TTIP negotiators to push ahead despite setbacks
NEGOTIATORS on the ambitious transatlantic trade treaty have pledged to push ahead despite rising anti-free trade sentiment and the rejection of new trade deals by US and European politicians.
Ending their 15th round of negotiations in New York last week, US and European Union negotiators said they had made “significant progress” as the talks on the Transatlantic Trade and Investment Partnership (TTIP) hone in on some of the most difficult issues.
But crucially, with some politicians running for top leadership positions in the United States and Europe bashing new trade deals as bad for workers and consumers, the two sides said they remain committed to reaching a deal.
“We have heard some sceptical voices about TTIP lately, but I want to emphasise that the US remains fully engaged in these negotiations and is as committed as ever to their success,” said chief US negotiator for the United States Dan Mullaney.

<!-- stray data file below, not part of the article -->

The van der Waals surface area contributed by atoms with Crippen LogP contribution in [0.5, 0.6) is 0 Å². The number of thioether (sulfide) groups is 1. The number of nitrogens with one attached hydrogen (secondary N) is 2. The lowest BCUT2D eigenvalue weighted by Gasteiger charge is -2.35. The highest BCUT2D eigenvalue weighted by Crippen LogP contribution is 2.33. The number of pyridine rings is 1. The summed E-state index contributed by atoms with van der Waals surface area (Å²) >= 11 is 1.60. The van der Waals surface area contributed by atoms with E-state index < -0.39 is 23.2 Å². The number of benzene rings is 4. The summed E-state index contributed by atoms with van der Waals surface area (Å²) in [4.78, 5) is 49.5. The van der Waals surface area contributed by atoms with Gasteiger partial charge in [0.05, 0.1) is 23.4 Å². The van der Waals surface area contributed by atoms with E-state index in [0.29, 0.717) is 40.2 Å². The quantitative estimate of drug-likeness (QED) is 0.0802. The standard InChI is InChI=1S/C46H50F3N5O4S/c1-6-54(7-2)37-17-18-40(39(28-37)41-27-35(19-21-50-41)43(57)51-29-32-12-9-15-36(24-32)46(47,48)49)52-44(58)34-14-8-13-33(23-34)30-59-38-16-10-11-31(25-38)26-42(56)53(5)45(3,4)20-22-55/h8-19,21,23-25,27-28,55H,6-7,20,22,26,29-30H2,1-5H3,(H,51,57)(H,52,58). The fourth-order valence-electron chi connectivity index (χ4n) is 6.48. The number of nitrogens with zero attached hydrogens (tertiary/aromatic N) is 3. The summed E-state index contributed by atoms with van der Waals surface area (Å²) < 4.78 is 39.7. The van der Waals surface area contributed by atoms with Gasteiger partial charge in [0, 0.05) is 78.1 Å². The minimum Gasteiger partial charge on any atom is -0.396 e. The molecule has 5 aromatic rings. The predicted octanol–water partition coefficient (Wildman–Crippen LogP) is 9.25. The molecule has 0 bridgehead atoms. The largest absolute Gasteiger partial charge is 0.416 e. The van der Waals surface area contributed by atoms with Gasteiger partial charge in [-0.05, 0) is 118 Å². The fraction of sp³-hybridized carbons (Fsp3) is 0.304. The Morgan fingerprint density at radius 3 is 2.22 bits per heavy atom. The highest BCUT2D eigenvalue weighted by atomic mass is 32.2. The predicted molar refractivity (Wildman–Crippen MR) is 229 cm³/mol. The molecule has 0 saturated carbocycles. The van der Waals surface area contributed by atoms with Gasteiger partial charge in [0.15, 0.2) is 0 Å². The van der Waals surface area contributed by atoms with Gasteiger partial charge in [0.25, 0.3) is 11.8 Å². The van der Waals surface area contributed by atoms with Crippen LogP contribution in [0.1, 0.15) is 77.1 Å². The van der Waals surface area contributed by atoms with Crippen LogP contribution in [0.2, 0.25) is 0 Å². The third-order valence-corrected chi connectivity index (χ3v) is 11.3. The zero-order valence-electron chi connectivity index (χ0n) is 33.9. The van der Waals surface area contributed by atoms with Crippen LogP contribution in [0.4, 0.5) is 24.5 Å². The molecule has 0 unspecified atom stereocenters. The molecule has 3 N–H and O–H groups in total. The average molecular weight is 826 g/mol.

“We remain ready to move forward on an agreement that is in our mutual economic interest.”
Ignacio Garcia-Bercero, the chief negotiator for the EU, stressed that the TTIP is a potent way to strengthen ties and create jobs.
“The reasons to continue these talks are as strong as they were three years ago when we started negotiating this biggest bilateral trade agreement in the world,” he said.
“In this uncertain world, having close economic partners could help Europe to shape globalisation according to our high standards and according to our vision.”
The two ambitious trade deals pushed by US President Barack Obama, TTIP and the Trans Pacific Partnership, both appear imperiled by the hot fight between Donald Trump and Hillary Clinton to succeed him.
The deals aim to lower trade and investment barriers and harmonise regulations, but both have attracted deep criticism for eroding local business and consumer protections and potentially granting multinational corporations too much power. –